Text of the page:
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Developer sees slim chance for road widening

Dave Tomka, a laborer with Wally King Masonry LLC, Milwaukee, assists masons with supplies Tuesday inside the building at 27th and Wells streets in Milwaukee. Hennessy Group Inc. is renovating the three-story structure for offices on the upper floors. (Photo by John Krejci)

Dave Tomka, a laborer with Wally King Masonry LLC, Milwaukee, assists masons with supplies Tuesday inside the building at 27th and Wells streets in Milwaukee. Hennessy Group Inc. is renovating the three-story structure for offices on the upper floors. (Photo by John Krejci)

By Sean Ryan

A possible widening of 27th Street in Milwaukee to promote more development could cut into the property line of a building under renovation.

The city is studying a proposal to more than double the width of 27th Street between Michigan Avenue and Wells Street by adding about 100 feet. The widening could lead to the city acquiring properties, including a building at 27th and Wells streets that Hennessy Group Inc., Milwaukee, is renovating.

But the widening might not happen, said Alderman Robert Bauman, who represents the area.

If I were a betting man, I’d say he’s probably wise to continue with the work,” Bauman said of John Hennessy’s project.

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Hennessy, president of Hennessy Group, said he is aware of the studies for widening 27th Street, but not all of the plans under consideration would dig into his property. He said he does not want to hold off on his more than $1.3 million renovation project based on the chance the city may one day need his land.

“I guess we’ll cross that bridge when we come to it,” Hennessy said. “Right now, I’ve got financing. I’ve got the lease. That’s about all I can say.”

Hennessy’s company is renovating the three-story building for offices on the upper floors. He has a lease agreement for a Subway restaurant on the first floor.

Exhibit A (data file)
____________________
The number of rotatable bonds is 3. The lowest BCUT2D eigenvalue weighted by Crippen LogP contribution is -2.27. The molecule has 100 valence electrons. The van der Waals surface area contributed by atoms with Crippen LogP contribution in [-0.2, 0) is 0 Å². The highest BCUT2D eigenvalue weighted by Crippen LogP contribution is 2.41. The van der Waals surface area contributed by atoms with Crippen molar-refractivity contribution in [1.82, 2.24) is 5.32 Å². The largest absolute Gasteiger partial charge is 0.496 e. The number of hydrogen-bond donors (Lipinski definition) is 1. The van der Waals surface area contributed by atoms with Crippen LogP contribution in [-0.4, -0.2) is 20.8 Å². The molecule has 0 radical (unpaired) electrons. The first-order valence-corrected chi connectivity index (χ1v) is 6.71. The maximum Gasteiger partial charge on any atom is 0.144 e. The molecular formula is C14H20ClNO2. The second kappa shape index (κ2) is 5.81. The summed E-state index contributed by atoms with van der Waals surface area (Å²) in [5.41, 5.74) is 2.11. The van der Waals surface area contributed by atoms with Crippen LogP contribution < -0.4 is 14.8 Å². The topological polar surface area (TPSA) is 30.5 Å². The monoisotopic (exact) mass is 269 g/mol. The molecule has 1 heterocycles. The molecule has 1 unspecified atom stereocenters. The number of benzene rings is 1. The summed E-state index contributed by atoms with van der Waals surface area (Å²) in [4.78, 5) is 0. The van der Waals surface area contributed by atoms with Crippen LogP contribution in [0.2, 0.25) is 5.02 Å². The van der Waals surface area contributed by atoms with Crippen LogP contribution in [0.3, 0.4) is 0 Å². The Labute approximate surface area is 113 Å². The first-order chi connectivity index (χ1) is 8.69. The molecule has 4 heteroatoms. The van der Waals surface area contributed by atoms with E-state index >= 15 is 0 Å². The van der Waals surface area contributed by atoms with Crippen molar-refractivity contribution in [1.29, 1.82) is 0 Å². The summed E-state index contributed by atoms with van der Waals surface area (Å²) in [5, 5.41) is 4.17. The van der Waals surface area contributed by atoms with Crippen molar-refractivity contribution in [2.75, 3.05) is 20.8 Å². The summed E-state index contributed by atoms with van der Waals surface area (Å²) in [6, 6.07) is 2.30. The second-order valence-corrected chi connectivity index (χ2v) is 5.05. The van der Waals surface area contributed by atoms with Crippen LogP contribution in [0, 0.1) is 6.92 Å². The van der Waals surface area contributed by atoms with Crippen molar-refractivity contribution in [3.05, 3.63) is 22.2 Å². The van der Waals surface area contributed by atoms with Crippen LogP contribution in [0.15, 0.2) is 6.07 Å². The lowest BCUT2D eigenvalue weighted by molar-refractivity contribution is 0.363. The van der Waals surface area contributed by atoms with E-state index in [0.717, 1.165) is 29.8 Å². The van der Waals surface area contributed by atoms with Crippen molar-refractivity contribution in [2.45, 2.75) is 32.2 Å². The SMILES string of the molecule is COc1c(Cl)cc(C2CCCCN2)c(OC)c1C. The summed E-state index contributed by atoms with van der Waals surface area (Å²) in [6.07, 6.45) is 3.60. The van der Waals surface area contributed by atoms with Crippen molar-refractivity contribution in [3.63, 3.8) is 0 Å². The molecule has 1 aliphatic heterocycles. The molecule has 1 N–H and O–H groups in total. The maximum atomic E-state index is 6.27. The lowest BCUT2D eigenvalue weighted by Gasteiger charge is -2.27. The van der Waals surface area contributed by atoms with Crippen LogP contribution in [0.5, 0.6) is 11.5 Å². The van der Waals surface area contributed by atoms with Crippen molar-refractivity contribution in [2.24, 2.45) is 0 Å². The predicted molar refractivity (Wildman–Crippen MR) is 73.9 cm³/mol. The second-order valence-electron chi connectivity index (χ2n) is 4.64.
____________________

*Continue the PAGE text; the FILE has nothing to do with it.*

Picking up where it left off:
Hennessy said he wants the project to encourage others to redevelop buildings on 27th Street.

Bauman said incremental investments, such as Hennessy’s project and planned streetscape improvements, are fine, but they are not enough to remove the roadblocks to development on 27th. The city, he said, needs larger projects such as widening the two-lane 27th Street west of downtown Milwaukee to ease rush-hour congestion from drivers taking 27th south to Interstate 94.

“Major surgery is required,” Bauman said.

But the 27th Street widening would be more than the city can afford on its own, Bauman said, so the project hinges on Milwaukee receiving state or federal grants. By drafting plans for the project, the city can apply for grants, he said.

A city study of the widening concept estimated rebuilding that section of 27th Street and adding more lanes and a median would cost $5.3 million. Of that, the city would spend $2.2 million acquiring property.

If the city needs land from Hennessy’s property, Bauman said, the land will be worth more after Hennessy finishes the renovation project.

“Sure, make a deal,” Bauman said. “Buy out his interests. Make him whole.”

Hennessy said he does not think that will happen.

“Everything is out there, OK?” he said, “We could have some sort of natural disaster that would knock the building down tomorrow. But I don’t think the probability of that affecting my development is significant at this point in time.”

One comment

  1. Is widening the road really necessary for development. It seems that wider roads tend to hamper downtown development and make areas less pedestrian friendly. Any extra traffic is only traffic that drives through the neighborhood.

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